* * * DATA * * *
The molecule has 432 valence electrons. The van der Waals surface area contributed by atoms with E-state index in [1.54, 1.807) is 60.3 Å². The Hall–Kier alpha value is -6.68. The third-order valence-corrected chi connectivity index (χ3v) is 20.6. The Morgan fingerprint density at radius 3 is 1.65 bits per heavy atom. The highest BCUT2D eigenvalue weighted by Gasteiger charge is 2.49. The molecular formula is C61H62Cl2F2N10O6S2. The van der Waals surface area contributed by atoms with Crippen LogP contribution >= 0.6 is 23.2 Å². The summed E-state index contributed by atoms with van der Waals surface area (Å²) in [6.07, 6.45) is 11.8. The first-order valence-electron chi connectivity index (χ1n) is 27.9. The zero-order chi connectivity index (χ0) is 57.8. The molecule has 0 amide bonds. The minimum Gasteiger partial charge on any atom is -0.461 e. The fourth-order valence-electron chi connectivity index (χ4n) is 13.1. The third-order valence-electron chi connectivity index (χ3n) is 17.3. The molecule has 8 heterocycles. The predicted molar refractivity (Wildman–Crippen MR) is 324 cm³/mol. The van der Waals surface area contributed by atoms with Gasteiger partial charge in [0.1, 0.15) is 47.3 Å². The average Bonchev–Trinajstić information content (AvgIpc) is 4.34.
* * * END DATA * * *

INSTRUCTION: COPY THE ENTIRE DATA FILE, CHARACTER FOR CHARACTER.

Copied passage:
The molecule has 432 valence electrons. The van der Waals surface area contributed by atoms with E-state index in [1.54, 1.807) is 60.3 Å². The Hall–Kier alpha value is -6.68. The third-order valence-corrected chi connectivity index (χ3v) is 20.6. The Morgan fingerprint density at radius 3 is 1.65 bits per heavy atom. The highest BCUT2D eigenvalue weighted by Gasteiger charge is 2.49. The molecular formula is C61H62Cl2F2N10O6S2. The van der Waals surface area contributed by atoms with Crippen LogP contribution >= 0.6 is 23.2 Å². The summed E-state index contributed by atoms with van der Waals surface area (Å²) in [6.07, 6.45) is 11.8. The first-order valence-electron chi connectivity index (χ1n) is 27.9. The zero-order chi connectivity index (χ0) is 57.8. The molecule has 0 amide bonds. The minimum Gasteiger partial charge on any atom is -0.461 e. The fourth-order valence-electron chi connectivity index (χ4n) is 13.1. The third-order valence-electron chi connectivity index (χ3n) is 17.3. The molecule has 8 heterocycles. The predicted molar refractivity (Wildman–Crippen MR) is 324 cm³/mol. The van der Waals surface area contributed by atoms with Gasteiger partial charge in [0.1, 0.15) is 47.3 Å². The average Bonchev–Trinajstić information content (AvgIpc) is 4.34.